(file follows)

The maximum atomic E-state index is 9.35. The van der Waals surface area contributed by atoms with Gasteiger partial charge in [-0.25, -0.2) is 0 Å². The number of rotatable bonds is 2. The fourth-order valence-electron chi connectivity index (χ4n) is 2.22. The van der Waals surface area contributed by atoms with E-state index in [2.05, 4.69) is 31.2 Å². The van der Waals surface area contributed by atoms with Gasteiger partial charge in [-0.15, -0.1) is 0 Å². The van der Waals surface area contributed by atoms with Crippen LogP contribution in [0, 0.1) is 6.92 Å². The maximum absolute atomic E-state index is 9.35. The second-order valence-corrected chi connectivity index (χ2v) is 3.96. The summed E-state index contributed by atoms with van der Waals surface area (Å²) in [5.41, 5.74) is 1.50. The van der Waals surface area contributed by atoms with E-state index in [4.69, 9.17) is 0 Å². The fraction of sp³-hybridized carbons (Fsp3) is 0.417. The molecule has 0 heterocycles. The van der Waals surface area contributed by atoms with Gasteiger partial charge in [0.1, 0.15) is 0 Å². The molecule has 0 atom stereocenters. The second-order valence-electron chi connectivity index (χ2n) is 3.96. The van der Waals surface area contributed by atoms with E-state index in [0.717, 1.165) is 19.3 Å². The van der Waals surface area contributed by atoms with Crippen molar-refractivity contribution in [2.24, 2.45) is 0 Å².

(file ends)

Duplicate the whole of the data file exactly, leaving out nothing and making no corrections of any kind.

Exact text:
The maximum atomic E-state index is 9.35. The van der Waals surface area contributed by atoms with Gasteiger partial charge in [-0.25, -0.2) is 0 Å². The number of rotatable bonds is 2. The fourth-order valence-electron chi connectivity index (χ4n) is 2.22. The van der Waals surface area contributed by atoms with E-state index in [2.05, 4.69) is 31.2 Å². The van der Waals surface area contributed by atoms with Gasteiger partial charge in [-0.15, -0.1) is 0 Å². The van der Waals surface area contributed by atoms with Crippen LogP contribution in [0, 0.1) is 6.92 Å². The maximum absolute atomic E-state index is 9.35. The second-order valence-corrected chi connectivity index (χ2v) is 3.96. The summed E-state index contributed by atoms with van der Waals surface area (Å²) in [5.41, 5.74) is 1.50. The van der Waals surface area contributed by atoms with E-state index in [4.69, 9.17) is 0 Å². The fraction of sp³-hybridized carbons (Fsp3) is 0.417. The molecule has 0 heterocycles. The van der Waals surface area contributed by atoms with Gasteiger partial charge in [0.1, 0.15) is 0 Å². The molecule has 0 atom stereocenters. The second-order valence-electron chi connectivity index (χ2n) is 3.96. The van der Waals surface area contributed by atoms with E-state index in [0.717, 1.165) is 19.3 Å². The van der Waals surface area contributed by atoms with Crippen molar-refractivity contribution in [2.24, 2.45) is 0 Å².